News you can use...or at least we can make you laugh.


New Acris Disclosure Requirements When Selling or Purchasing Residential Real Estate Through a LLC

(approx. 2 minutes reading time....)
     Effective September 13, 2019, New York City Administrative Code Section 11-2105 and New York State Tax Law Section 1409(a) were amended to require that, henceforth, the New York City Real Property Transfer Tax Return (RPT) and the New York State Combined Transfer Tax Return (TP-584) for the sale of residential real property (i.e., condos and homes) sold or purchased by a limited liability company (“LLC”) must disclose the names and business addresses of all members, managers, and any other authorized persons of the LLC or if none, the business addresses of all shareholders, directors, officers, members, managers, or authorized persons of any LLC or other business entity that are to be the members, managers or authorized persons of such LLC.

     In addition, if any member, manager or authorized person of the LLC is itself an LLC or other business entity, the names and addresses of the shareholders, directors, officers, members, managers and partners of that LLC or other entity must also be disclosed, until full disclosure of the ultimate ownership by natural persons is accomplished.

     The upshot of these changes is that the City and State are effectively no longer permitting sellers and purchasers of condominiums and other residential real property to sell and purchase anonymously—these laws now require both sellers and purchasers that are LLC’s (and/or which include LLC’s as members) to disclose who their members are down to the actual persons.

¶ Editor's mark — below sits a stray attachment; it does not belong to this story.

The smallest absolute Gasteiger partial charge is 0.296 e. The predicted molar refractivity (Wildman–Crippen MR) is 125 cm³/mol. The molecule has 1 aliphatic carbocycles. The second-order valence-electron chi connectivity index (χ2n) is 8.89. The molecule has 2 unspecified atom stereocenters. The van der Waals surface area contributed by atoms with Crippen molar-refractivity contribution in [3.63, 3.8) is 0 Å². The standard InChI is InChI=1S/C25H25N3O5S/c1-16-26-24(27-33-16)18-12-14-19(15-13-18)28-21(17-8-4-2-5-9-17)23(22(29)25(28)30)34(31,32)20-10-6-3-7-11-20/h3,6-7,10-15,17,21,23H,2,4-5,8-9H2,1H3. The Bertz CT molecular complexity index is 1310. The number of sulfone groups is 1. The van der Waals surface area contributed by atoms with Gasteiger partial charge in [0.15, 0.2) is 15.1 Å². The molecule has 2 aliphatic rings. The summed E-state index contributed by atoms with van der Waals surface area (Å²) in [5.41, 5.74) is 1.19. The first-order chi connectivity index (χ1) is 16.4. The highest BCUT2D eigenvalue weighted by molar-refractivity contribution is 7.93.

* While the amended laws do not specifically mention co-ops, we assume that taxing authorities will apply the laws to co-ops as well, and/or that the laws will be further amended to include co-ops explicitly

If you have any further questions regarding this matter, please contact Daniel Altman, Co-Managing Partner and Chair of the Transactional Department.

- Daniel Altman
(reprinted with permission from

Opportunity in a changing market

(approx. 3 minutes reading time....)

RSM national real estate leaders Stu Taub and Troy Merkel sit down with Preqin to discuss the hottest real estate sectors, Opportunity Zones and where in the US investors are likely to see some big plays.

Preqin:  How attractive is the real estate market looking right now?

For around two years now, the consensus has been that we’re late in the cycle. But looking at the underlying fundamentals and the amount of capital that’s entered the market during this time, we’re seeing that the current cycle still has some legs left.

But we have seen change in the market. Capital will always shift around as industry players look to new markets in search of opportunity. Recently we’ve seen changing macroeconomic factors at play in real estate, but many of these factors have led to increased activity in the market.

Take the tariff and trade discussion in the US. As investors look to be more conservative and position themselves away from the public market, they look to real estate. In the year to May 2019 we’ve seen property valuations up 15%, compared to the S&P 500 which is down 10% over this period. We’ve also seen interest rates level off and look to be holding at the current rate, or maybe even going down a little, which helps significantly within the real estate market.

So yes, we’ve seen a prolonged period of growth. But there's a lot of strong fundamentals showing that real estate overall, and more specifically in the US, is in good health.

“We’ve seen a prolonged period of growth, but there’s still a lot of strong fundamentals showing real estate is in good health."

Preqin:  You mentioned the tariff and trade discussions going on in the US. Has this affected the real estate market?

There isn’t a huge impact on the real estate market here, certainly from a tariff point of view.